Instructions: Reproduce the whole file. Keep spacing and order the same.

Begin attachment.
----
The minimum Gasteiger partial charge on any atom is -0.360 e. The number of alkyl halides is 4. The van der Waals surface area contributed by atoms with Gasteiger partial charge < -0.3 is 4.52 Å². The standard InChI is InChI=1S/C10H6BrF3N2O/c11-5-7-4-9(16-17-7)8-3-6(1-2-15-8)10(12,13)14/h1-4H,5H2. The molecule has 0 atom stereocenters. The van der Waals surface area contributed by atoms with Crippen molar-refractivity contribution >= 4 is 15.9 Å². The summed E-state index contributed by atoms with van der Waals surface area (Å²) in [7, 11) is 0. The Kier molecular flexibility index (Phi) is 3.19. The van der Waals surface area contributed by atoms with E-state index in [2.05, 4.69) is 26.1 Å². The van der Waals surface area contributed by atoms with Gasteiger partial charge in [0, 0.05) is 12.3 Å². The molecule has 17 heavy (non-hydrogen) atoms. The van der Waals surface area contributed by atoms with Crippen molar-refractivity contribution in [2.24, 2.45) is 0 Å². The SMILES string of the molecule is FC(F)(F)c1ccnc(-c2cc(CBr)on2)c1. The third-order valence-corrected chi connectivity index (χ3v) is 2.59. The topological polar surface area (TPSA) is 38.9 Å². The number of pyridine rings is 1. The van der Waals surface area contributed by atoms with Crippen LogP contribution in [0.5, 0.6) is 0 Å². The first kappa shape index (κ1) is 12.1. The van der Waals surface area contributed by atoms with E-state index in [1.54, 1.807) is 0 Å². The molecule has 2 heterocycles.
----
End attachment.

The minimum Gasteiger partial charge on any atom is -0.360 e. The number of alkyl halides is 4. The van der Waals surface area contributed by atoms with Gasteiger partial charge < -0.3 is 4.52 Å². The standard InChI is InChI=1S/C10H6BrF3N2O/c11-5-7-4-9(16-17-7)8-3-6(1-2-15-8)10(12,13)14/h1-4H,5H2. The molecule has 0 atom stereocenters. The van der Waals surface area contributed by atoms with Crippen molar-refractivity contribution >= 4 is 15.9 Å². The summed E-state index contributed by atoms with van der Waals surface area (Å²) in [7, 11) is 0. The Kier molecular flexibility index (Phi) is 3.19. The van der Waals surface area contributed by atoms with E-state index in [2.05, 4.69) is 26.1 Å². The van der Waals surface area contributed by atoms with Gasteiger partial charge in [0, 0.05) is 12.3 Å². The molecule has 17 heavy (non-hydrogen) atoms. The van der Waals surface area contributed by atoms with Crippen molar-refractivity contribution in [2.24, 2.45) is 0 Å². The SMILES string of the molecule is FC(F)(F)c1ccnc(-c2cc(CBr)on2)c1. The third-order valence-corrected chi connectivity index (χ3v) is 2.59. The topological polar surface area (TPSA) is 38.9 Å². The number of pyridine rings is 1. The van der Waals surface area contributed by atoms with Crippen LogP contribution in [0.5, 0.6) is 0 Å². The first kappa shape index (κ1) is 12.1. The van der Waals surface area contributed by atoms with E-state index in [1.54, 1.807) is 0 Å². The molecule has 2 heterocycles.